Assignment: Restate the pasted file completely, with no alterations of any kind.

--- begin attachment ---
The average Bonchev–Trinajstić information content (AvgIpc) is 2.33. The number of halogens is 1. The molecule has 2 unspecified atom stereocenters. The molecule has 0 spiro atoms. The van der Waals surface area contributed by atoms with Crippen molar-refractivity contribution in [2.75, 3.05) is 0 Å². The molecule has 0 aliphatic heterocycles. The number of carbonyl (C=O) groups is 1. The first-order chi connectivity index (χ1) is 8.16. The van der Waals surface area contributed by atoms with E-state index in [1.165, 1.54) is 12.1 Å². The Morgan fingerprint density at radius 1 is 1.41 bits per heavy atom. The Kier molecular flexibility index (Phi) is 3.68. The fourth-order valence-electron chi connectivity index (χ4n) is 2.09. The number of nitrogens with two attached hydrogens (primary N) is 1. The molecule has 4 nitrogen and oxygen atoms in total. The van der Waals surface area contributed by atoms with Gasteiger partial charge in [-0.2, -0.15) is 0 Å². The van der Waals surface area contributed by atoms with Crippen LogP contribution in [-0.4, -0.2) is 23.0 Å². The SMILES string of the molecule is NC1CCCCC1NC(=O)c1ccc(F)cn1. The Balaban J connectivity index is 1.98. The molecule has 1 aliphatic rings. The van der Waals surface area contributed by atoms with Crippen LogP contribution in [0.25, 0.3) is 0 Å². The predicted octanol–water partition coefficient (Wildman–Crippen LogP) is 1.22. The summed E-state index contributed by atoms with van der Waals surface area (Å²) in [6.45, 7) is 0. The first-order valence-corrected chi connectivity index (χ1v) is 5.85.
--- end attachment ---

The average Bonchev–Trinajstić information content (AvgIpc) is 2.33. The number of halogens is 1. The molecule has 2 unspecified atom stereocenters. The molecule has 0 spiro atoms. The van der Waals surface area contributed by atoms with Crippen molar-refractivity contribution in [2.75, 3.05) is 0 Å². The molecule has 0 aliphatic heterocycles. The number of carbonyl (C=O) groups is 1. The first-order chi connectivity index (χ1) is 8.16. The van der Waals surface area contributed by atoms with E-state index in [1.165, 1.54) is 12.1 Å². The Morgan fingerprint density at radius 1 is 1.41 bits per heavy atom. The Kier molecular flexibility index (Phi) is 3.68. The fourth-order valence-electron chi connectivity index (χ4n) is 2.09. The number of nitrogens with two attached hydrogens (primary N) is 1. The molecule has 4 nitrogen and oxygen atoms in total. The van der Waals surface area contributed by atoms with Gasteiger partial charge in [-0.2, -0.15) is 0 Å². The van der Waals surface area contributed by atoms with Crippen LogP contribution in [-0.4, -0.2) is 23.0 Å². The SMILES string of the molecule is NC1CCCCC1NC(=O)c1ccc(F)cn1. The Balaban J connectivity index is 1.98. The molecule has 1 aliphatic rings. The van der Waals surface area contributed by atoms with Crippen LogP contribution in [0.25, 0.3) is 0 Å². The predicted octanol–water partition coefficient (Wildman–Crippen LogP) is 1.22. The summed E-state index contributed by atoms with van der Waals surface area (Å²) in [6.45, 7) is 0. The first-order valence-corrected chi connectivity index (χ1v) is 5.85.